Conversion to ‘general use’ tyres central to Bridgestone’s Bari plan

Franco Annunziato (r) looks on as Italy’s Minister for Economic Development Flavio Zanonato signs the agreement

The ‘death sentence’ hanging over Bridgestone’s Bari passenger car tyre plant in Italy has been rescinded. A plan to keep the site operational has been announced; this calls for the factory to focus its production solely on tyres for general use, while increasing the plant’s competitiveness and reducing its overall conversion cost.

Although the Bari plant received upgrades to enable the production of UHP and run-flat tyres between 2009 and 2011, Bridgestone Europe considered the site poorly positioned to adapt to declining demand for passenger car tyres within the European Union, and on 4 March the tyre maker announced its intention to close the factory some time in the first half of 2014. Yet the Italian government intervened on behalf of the plant’s 950 or so workers. A technical working group chaired by Ministry of Economic Development undersecretary Claudio De Vincenti met on a number of occasions to discuss issues related to cost containment measures, efficiency programmes and the market positioning of tyres produced in Bari.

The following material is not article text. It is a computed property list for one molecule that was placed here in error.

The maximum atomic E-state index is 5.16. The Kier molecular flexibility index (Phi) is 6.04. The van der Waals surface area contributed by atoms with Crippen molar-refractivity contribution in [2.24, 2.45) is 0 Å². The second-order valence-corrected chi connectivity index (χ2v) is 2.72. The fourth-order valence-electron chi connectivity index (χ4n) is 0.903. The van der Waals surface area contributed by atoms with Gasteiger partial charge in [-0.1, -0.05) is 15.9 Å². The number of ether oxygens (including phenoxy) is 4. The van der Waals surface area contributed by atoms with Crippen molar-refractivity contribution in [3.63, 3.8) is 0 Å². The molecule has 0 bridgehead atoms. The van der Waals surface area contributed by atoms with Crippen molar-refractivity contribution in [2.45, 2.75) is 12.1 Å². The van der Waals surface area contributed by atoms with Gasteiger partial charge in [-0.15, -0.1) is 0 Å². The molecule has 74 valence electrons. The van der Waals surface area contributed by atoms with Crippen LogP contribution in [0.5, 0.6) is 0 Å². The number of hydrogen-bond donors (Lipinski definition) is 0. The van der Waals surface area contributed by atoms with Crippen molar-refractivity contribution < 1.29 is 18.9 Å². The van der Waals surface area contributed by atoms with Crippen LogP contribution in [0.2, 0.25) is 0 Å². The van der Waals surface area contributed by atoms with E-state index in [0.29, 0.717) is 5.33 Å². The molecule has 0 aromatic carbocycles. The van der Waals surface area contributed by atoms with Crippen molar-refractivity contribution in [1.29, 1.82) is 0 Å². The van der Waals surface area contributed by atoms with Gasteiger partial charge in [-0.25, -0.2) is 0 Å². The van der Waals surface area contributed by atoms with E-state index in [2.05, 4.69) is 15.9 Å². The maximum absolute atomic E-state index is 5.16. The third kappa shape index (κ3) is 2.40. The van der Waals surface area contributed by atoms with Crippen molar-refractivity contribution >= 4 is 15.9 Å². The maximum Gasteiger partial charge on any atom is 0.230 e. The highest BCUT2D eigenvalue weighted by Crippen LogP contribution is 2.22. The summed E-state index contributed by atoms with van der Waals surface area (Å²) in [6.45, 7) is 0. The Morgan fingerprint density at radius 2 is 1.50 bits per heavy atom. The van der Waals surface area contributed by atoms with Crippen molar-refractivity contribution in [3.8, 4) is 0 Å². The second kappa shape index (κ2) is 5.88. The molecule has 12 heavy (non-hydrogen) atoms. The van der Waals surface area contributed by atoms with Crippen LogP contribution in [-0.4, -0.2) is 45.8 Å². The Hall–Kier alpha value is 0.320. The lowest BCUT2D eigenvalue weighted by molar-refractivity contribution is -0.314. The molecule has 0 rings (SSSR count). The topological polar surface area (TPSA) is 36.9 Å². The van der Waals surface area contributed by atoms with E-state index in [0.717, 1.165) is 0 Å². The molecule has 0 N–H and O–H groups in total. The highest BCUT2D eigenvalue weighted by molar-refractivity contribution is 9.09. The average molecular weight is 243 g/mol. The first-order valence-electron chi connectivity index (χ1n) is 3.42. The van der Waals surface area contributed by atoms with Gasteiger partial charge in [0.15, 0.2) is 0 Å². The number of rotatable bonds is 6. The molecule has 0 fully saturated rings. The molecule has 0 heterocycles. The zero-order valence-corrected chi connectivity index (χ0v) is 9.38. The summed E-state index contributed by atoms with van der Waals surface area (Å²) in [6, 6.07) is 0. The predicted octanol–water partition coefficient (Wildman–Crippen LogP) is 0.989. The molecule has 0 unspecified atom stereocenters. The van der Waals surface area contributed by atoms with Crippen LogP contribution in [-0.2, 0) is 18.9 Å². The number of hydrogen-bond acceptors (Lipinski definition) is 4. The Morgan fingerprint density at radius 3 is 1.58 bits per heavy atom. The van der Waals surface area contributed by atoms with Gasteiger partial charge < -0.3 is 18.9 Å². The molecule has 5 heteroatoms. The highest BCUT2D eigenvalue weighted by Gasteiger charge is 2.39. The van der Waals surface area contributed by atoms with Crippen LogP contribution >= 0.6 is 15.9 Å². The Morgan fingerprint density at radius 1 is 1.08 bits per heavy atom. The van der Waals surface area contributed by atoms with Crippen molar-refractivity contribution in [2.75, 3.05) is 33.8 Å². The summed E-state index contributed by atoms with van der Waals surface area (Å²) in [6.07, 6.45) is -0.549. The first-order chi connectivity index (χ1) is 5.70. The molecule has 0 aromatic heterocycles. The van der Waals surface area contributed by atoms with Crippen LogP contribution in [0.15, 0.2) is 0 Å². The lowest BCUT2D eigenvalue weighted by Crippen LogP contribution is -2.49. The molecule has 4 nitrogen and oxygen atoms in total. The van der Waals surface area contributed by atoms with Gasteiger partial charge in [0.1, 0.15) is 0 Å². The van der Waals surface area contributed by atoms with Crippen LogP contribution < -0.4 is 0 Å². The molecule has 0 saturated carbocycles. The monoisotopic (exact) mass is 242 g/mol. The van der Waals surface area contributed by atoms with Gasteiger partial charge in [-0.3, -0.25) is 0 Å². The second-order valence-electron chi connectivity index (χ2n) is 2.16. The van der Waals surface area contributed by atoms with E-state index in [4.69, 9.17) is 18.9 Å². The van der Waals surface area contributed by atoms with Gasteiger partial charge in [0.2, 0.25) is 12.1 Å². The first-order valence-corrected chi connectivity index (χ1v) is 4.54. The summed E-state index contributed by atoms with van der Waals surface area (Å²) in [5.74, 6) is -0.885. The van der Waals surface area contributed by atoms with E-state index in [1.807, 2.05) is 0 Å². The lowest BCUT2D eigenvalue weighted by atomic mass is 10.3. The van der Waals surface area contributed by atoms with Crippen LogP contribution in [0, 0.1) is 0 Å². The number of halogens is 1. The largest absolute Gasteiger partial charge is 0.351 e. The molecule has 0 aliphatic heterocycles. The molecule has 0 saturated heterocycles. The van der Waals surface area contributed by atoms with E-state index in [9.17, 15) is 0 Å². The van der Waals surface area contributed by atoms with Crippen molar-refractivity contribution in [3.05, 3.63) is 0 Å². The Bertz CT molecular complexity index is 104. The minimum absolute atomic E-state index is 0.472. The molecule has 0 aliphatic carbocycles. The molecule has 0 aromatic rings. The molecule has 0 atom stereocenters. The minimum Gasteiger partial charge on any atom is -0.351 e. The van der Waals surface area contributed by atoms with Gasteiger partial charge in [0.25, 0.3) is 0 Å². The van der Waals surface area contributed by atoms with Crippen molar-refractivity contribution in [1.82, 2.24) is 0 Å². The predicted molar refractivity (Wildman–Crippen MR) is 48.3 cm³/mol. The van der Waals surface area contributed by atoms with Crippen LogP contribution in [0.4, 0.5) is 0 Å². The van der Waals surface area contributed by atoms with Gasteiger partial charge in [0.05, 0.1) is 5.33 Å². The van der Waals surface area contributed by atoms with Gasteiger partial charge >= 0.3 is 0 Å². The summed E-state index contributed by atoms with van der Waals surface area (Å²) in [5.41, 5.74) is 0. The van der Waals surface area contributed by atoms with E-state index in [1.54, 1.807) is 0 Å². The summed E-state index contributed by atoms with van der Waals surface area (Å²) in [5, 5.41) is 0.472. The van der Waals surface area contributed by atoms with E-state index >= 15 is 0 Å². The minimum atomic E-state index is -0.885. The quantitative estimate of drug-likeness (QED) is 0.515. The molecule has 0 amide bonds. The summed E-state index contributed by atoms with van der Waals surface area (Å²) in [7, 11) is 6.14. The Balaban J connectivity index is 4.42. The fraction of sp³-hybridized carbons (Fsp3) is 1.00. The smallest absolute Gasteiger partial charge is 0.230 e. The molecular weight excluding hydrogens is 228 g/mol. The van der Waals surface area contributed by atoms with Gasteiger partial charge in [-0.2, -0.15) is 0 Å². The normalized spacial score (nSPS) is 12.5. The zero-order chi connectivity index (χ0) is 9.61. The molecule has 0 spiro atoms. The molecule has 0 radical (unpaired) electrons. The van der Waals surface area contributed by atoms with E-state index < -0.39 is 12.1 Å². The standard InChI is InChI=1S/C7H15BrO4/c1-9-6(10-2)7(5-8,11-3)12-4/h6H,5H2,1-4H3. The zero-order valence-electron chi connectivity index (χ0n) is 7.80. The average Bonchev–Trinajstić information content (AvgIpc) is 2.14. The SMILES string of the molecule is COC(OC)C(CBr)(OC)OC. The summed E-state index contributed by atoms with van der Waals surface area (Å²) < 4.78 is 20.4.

The negotiations paid off. It is understood that €31 million will be invested in the site over a five-year period. While production capacity will initially fall from 4.5 million tyres per annum to 2.5 million in 2014 and some 377 jobs will be removed from the Bari plant through voluntary redundancies, production capacity is expected to rise again and reach 3.5 million tyres a year by 2016; Bridgestone has agreed to transfer some production currently located in Asia to the Bari site. It is understood that the factory will convert to a five-day production schedule, with four six-hour shifts each day.

The agreement to implement the conversion plan was signed in Rome on 30 September by all stakeholders involved in the negotiations – Bridgestone, the Ministry of Welfare, Invitalia, trade unions and local institutions. The signing ceremony was overseen by the Ministry of the Economic Development. Bridgestone says the agreement “indicates the possibility to maintain important industrial activities in Bari, under conditions to achieve the targeted levels of productivity and cost through the implementation of the commitments made by the above mentioned parties.”

“First of all, the group wishes to express its appreciation to the Bari plant employees for having always displayed a constructive attitude, an element that had a considerable impact on the negotiations’ success,” stated Bridgestone Europe CEO and president Franco Annunziato at the signing ceremony. “All parties involved in the conversion plan have acted with great responsibility and today’s agreement is a clear result of the joint efforts during these six months of dialogue.”

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